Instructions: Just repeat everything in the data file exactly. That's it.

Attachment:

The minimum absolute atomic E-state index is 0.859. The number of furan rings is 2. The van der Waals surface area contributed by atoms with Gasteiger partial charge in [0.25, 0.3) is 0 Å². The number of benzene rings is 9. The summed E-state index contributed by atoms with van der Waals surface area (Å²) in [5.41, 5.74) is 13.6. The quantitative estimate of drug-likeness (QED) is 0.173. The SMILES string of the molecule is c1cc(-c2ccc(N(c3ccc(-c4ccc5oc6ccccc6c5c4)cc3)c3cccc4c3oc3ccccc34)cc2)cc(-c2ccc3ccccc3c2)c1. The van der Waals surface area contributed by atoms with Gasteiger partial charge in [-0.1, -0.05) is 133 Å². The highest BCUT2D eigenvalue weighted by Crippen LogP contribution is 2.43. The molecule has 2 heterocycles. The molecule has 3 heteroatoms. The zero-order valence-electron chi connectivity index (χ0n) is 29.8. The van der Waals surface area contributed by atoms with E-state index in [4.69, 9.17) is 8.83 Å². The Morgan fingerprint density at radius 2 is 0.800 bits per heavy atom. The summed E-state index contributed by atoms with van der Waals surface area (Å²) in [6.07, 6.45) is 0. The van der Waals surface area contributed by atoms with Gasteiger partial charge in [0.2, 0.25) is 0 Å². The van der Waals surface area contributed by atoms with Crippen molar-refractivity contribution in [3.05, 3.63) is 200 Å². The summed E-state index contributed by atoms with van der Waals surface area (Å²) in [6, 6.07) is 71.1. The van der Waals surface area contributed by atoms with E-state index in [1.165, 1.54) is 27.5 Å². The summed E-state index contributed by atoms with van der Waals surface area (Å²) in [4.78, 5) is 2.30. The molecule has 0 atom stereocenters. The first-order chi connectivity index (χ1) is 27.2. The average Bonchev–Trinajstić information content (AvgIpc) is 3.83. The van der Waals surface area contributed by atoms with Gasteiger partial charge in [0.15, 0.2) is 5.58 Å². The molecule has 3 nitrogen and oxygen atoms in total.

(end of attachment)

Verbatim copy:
The minimum absolute atomic E-state index is 0.859. The number of furan rings is 2. The van der Waals surface area contributed by atoms with Gasteiger partial charge in [0.25, 0.3) is 0 Å². The number of benzene rings is 9. The summed E-state index contributed by atoms with van der Waals surface area (Å²) in [5.41, 5.74) is 13.6. The quantitative estimate of drug-likeness (QED) is 0.173. The SMILES string of the molecule is c1cc(-c2ccc(N(c3ccc(-c4ccc5oc6ccccc6c5c4)cc3)c3cccc4c3oc3ccccc34)cc2)cc(-c2ccc3ccccc3c2)c1. The van der Waals surface area contributed by atoms with Gasteiger partial charge in [-0.1, -0.05) is 133 Å². The highest BCUT2D eigenvalue weighted by Crippen LogP contribution is 2.43. The molecule has 2 heterocycles. The molecule has 3 heteroatoms. The zero-order valence-electron chi connectivity index (χ0n) is 29.8. The van der Waals surface area contributed by atoms with E-state index in [4.69, 9.17) is 8.83 Å². The Morgan fingerprint density at radius 2 is 0.800 bits per heavy atom. The summed E-state index contributed by atoms with van der Waals surface area (Å²) in [6.07, 6.45) is 0. The van der Waals surface area contributed by atoms with Gasteiger partial charge in [0.2, 0.25) is 0 Å². The van der Waals surface area contributed by atoms with Crippen molar-refractivity contribution in [3.05, 3.63) is 200 Å². The summed E-state index contributed by atoms with van der Waals surface area (Å²) in [6, 6.07) is 71.1. The van der Waals surface area contributed by atoms with E-state index in [1.165, 1.54) is 27.5 Å². The summed E-state index contributed by atoms with van der Waals surface area (Å²) in [4.78, 5) is 2.30. The molecule has 0 atom stereocenters. The first-order chi connectivity index (χ1) is 27.2. The average Bonchev–Trinajstić information content (AvgIpc) is 3.83. The van der Waals surface area contributed by atoms with Gasteiger partial charge in [0.15, 0.2) is 5.58 Å². The molecule has 3 nitrogen and oxygen atoms in total.